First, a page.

While it may just be a blip, the CDC confirms that wastewater samples from a third of the country’s sample sites show increasing case counts, right while China and Europe are seeing big COVID surges.
I know I’m not the only one looking at the COVID-19 case surges in China and Europe, and saying to myself, “Goddammit, here we go again.” In the United Kingdom in particular, the new BA.2 variant is responsible for a 48% increase in in cases in just one week, right as they dropped restrictions — though there are other factors to figure in there, including low uptake of boosters, wintry weather pushing people indoors, and low-ish vaccination rates of people aged 18 to 39.
Here in the U.S., everyone from President Biden to San Francisco Mayor London Breed is eager to rush everyone back to the office, and you have to wonder if this could result in the same old shit we saw with last summer’s Delta surge and the December/January Omicron surge.
We mention shit, because monitoring human waste is one of our most effective tools in assessing the presence of COVID-19. And NBC News reports that there is an uptick in COVID-19 being detected in wastewater in a third of the communities where the CDC has sample sites. “A third of the agency’s wastewater sample sites showed a rise in Covid cases from March 1 to March 10,” according to NBC News.
Here in the Bay Area, public health professionals are sounding the alarm.
“Right on our shores, we see a tsunami heading our way,” UC Berkeley Public Health’s Dr. John Swartzberg told KPIX. “When the amount of virus in wastewater goes up, that’s the time to really start to worry about the fact that in one week, two weeks or three weeks, we may see cases starting to go up.”
And this may be being driven by the newer Omicron subvariant, BA.2.
Case counts are thankfully down in the Bay Area, and the U.S. at large. But the above map shows the wastewater sites that the CDC is monitoring, and any of the dots that are in yellow, orange or red show areas where we are seeing cases increase. This could be a sign of big trouble, or these could be blips on a few radars.
“While wastewater levels are generally very low across the board, we are seeing an uptick of sites reporting an increase,” Amy Kirby of the CDC’s wastewater monitoring program said in a statement to NBC News. “These bumps may simply reflect minor increase from very low levels to still low levels.”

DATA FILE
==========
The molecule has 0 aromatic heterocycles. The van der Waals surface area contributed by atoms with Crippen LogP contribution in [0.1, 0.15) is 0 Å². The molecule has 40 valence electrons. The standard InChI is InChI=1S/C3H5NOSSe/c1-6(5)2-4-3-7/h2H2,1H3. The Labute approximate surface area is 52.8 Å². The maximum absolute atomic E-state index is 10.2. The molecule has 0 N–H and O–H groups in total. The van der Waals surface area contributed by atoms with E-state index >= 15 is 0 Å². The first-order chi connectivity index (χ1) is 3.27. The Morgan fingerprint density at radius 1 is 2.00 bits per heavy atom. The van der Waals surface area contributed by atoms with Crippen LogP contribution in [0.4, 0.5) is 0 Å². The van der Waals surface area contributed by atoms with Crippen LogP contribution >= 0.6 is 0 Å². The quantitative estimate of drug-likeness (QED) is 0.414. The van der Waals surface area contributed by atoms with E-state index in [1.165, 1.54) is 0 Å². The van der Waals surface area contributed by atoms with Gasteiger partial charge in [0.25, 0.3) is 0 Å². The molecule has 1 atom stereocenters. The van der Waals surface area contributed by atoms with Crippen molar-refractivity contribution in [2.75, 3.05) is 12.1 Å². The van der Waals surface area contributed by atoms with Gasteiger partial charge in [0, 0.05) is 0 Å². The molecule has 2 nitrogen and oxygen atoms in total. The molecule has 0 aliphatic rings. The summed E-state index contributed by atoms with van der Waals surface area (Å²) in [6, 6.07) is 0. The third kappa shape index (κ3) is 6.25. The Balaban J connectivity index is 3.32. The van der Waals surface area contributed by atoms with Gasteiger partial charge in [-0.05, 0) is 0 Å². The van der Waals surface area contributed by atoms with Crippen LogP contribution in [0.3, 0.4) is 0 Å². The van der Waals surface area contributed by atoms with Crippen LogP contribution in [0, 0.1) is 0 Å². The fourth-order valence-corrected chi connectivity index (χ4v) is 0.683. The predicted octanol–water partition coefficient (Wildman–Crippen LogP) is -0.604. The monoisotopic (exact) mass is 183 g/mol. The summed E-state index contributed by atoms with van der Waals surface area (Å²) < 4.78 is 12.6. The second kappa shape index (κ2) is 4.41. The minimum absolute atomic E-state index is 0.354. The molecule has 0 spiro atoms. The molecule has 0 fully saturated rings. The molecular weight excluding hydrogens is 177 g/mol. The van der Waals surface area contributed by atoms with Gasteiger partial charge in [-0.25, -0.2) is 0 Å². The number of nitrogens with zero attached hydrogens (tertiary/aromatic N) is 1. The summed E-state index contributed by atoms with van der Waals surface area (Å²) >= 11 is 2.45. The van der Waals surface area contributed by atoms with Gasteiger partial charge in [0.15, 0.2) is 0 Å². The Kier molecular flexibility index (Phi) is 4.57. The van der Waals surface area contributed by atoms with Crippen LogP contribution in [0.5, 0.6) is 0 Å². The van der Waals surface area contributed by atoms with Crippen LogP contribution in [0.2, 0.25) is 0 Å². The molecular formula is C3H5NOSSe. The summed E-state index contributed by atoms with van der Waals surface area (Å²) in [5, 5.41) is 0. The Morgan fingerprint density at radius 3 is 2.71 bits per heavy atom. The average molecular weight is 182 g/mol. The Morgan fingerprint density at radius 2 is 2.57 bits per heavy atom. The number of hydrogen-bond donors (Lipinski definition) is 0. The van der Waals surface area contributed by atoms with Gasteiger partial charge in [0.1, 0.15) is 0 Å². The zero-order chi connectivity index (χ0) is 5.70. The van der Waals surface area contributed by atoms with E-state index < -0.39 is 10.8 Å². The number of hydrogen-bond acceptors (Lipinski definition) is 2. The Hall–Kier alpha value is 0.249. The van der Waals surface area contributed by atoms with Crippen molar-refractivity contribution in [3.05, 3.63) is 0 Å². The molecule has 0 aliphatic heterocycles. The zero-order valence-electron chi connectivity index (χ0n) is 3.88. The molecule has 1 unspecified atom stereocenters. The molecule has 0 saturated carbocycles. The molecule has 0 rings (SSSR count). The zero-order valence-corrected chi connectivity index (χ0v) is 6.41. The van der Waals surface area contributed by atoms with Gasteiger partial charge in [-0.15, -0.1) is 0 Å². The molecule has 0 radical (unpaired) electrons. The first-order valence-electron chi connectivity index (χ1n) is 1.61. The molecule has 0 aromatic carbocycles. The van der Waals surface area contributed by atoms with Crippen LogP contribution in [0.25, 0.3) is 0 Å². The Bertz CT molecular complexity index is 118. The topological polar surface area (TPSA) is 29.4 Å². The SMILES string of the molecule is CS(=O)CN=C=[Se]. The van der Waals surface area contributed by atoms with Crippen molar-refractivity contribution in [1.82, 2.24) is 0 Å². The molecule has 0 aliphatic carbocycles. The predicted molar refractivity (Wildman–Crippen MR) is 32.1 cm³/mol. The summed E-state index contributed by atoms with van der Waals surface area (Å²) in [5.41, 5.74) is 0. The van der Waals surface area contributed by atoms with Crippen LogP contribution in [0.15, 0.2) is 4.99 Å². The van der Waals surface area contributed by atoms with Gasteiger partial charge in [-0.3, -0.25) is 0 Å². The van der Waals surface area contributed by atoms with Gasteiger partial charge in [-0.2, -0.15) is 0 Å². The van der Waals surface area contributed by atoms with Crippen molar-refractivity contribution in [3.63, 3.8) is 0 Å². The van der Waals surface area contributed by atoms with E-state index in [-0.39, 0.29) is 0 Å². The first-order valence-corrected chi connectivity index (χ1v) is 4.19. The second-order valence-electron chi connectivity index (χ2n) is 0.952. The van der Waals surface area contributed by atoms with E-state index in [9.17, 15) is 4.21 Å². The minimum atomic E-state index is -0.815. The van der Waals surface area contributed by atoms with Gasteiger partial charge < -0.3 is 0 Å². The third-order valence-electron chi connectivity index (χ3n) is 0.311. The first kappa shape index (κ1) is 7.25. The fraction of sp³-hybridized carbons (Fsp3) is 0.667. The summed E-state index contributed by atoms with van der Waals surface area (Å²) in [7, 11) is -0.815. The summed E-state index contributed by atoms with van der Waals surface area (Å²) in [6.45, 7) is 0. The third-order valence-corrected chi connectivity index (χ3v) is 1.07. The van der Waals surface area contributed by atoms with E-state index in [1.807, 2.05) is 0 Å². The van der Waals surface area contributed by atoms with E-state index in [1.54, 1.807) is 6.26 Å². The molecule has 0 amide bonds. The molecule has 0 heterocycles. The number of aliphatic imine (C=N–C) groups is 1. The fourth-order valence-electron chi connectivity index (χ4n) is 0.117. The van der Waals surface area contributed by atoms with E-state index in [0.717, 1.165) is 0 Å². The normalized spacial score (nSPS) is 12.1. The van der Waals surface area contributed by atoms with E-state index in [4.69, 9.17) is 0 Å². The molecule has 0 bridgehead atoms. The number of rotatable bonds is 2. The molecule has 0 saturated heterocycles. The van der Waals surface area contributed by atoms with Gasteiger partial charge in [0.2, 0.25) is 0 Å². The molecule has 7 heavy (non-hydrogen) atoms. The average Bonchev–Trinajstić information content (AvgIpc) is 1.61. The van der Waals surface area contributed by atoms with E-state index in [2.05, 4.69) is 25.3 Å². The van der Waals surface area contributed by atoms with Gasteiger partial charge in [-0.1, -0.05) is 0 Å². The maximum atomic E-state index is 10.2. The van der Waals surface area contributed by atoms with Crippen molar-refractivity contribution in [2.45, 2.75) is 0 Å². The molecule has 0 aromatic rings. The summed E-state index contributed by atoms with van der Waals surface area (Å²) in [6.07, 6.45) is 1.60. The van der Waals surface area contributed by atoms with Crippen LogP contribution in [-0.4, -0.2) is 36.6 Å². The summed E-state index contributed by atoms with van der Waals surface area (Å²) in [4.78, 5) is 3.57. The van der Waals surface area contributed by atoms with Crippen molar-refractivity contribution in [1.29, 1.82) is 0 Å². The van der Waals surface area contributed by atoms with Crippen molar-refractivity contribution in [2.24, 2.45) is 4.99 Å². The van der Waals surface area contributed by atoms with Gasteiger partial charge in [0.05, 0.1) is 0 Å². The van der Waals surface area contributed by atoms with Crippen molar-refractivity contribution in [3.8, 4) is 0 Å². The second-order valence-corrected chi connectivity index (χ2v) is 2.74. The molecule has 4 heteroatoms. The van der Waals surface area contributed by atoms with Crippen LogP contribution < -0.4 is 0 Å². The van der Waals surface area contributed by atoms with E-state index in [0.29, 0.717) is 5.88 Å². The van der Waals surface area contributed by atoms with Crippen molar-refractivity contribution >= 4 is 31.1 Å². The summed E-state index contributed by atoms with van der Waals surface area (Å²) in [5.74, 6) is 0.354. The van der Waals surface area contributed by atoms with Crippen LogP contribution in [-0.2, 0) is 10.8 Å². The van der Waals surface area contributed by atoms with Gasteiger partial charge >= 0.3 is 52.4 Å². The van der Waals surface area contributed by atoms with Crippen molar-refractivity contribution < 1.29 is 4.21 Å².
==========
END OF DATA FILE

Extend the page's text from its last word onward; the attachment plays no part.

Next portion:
Still, whenever we’ve seen surges in one country, they typically repeat. What started in China with the original SARS-CoV-2 made its way here. The Delta variant in India made its way here. The Omicron variant in South Africa made its way here.
And there is evidence to suggest that the BA.2 variant is fueling something in California and elsewhere. As ABC 7 reports, the new variant — thought to be about 30% more infectious than the already very infectious Omicron variant — is appearing in increasing numbers in San Francisco's wastewater, and elsewhere in the state.
Experts do not believe this will amount to a major wave, especially here in the Bay Area, but there may be some late-pandemic uptick in cases to come.
Alexandria Boehm, professor of environmental engineering at Stanford University, tells ABC 7 that the uptick in BA.2 is noticeable in the recent San Francisco and Oceanside wastewater samples, but it remains small.
"Until this last week where we had this little bump in wastewater concentration or BA.2 also increase," Boehm says. "If you look at the big scheme of things we've gone down quite a bit."
The current hotspot in the US for BA.2 appears to be Chicago — and experts say that there's no evidence that BA.2 is any more virulent than the regular Omicron strain.
"It will slowly, but surely overtake omicron," says Dr. Warner Greene, a senior investigator with the Gladstone Institutes, speaking to ABC 7. "It's moving at a slower pace, but still it will likely become the globally dominant variant."
Related: San Francisco Is Dropping Vaccine Requirement for Bars and Restaurants Starting Friday
Sewage water helped chart the omicron surge. Is it the new COVID metric to watch? [Chronicle]
Image: @jkoblitz via Unsplash